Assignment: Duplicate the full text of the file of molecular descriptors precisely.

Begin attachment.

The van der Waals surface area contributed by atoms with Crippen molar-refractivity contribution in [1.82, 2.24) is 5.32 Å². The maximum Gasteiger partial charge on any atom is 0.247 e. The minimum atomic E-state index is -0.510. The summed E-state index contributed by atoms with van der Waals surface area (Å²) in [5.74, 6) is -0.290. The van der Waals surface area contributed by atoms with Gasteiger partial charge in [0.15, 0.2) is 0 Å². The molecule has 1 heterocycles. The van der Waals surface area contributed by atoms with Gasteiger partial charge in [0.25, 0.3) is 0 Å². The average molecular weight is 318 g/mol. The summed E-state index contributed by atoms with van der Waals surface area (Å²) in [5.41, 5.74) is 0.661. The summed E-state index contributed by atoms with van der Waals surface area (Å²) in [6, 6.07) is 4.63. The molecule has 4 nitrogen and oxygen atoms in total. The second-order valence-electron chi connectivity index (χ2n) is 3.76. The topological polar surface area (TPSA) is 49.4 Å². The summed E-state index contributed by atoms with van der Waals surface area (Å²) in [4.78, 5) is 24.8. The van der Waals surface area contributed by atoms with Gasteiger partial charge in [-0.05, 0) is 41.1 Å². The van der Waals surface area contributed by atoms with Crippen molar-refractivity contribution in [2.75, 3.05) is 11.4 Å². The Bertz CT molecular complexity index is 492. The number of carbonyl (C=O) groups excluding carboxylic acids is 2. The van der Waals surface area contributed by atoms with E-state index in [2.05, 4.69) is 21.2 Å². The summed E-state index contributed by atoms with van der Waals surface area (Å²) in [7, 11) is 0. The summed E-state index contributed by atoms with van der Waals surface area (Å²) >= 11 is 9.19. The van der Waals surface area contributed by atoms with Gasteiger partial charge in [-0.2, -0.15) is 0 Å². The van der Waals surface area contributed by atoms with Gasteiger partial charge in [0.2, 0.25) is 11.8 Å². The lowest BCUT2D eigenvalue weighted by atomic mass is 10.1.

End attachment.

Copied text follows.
The van der Waals surface area contributed by atoms with Crippen molar-refractivity contribution in [1.82, 2.24) is 5.32 Å². The maximum Gasteiger partial charge on any atom is 0.247 e. The minimum atomic E-state index is -0.510. The summed E-state index contributed by atoms with van der Waals surface area (Å²) in [5.74, 6) is -0.290. The van der Waals surface area contributed by atoms with Gasteiger partial charge in [0.15, 0.2) is 0 Å². The molecule has 1 heterocycles. The van der Waals surface area contributed by atoms with Gasteiger partial charge in [0.25, 0.3) is 0 Å². The average molecular weight is 318 g/mol. The summed E-state index contributed by atoms with van der Waals surface area (Å²) in [5.41, 5.74) is 0.661. The summed E-state index contributed by atoms with van der Waals surface area (Å²) in [6, 6.07) is 4.63. The molecule has 4 nitrogen and oxygen atoms in total. The second-order valence-electron chi connectivity index (χ2n) is 3.76. The topological polar surface area (TPSA) is 49.4 Å². The summed E-state index contributed by atoms with van der Waals surface area (Å²) in [4.78, 5) is 24.8. The van der Waals surface area contributed by atoms with Gasteiger partial charge in [-0.05, 0) is 41.1 Å². The van der Waals surface area contributed by atoms with Crippen molar-refractivity contribution in [2.75, 3.05) is 11.4 Å². The Bertz CT molecular complexity index is 492. The number of carbonyl (C=O) groups excluding carboxylic acids is 2. The van der Waals surface area contributed by atoms with E-state index in [2.05, 4.69) is 21.2 Å². The summed E-state index contributed by atoms with van der Waals surface area (Å²) in [7, 11) is 0. The summed E-state index contributed by atoms with van der Waals surface area (Å²) >= 11 is 9.19. The van der Waals surface area contributed by atoms with Gasteiger partial charge in [-0.2, -0.15) is 0 Å². The van der Waals surface area contributed by atoms with Gasteiger partial charge in [0.2, 0.25) is 11.8 Å². The lowest BCUT2D eigenvalue weighted by atomic mass is 10.1.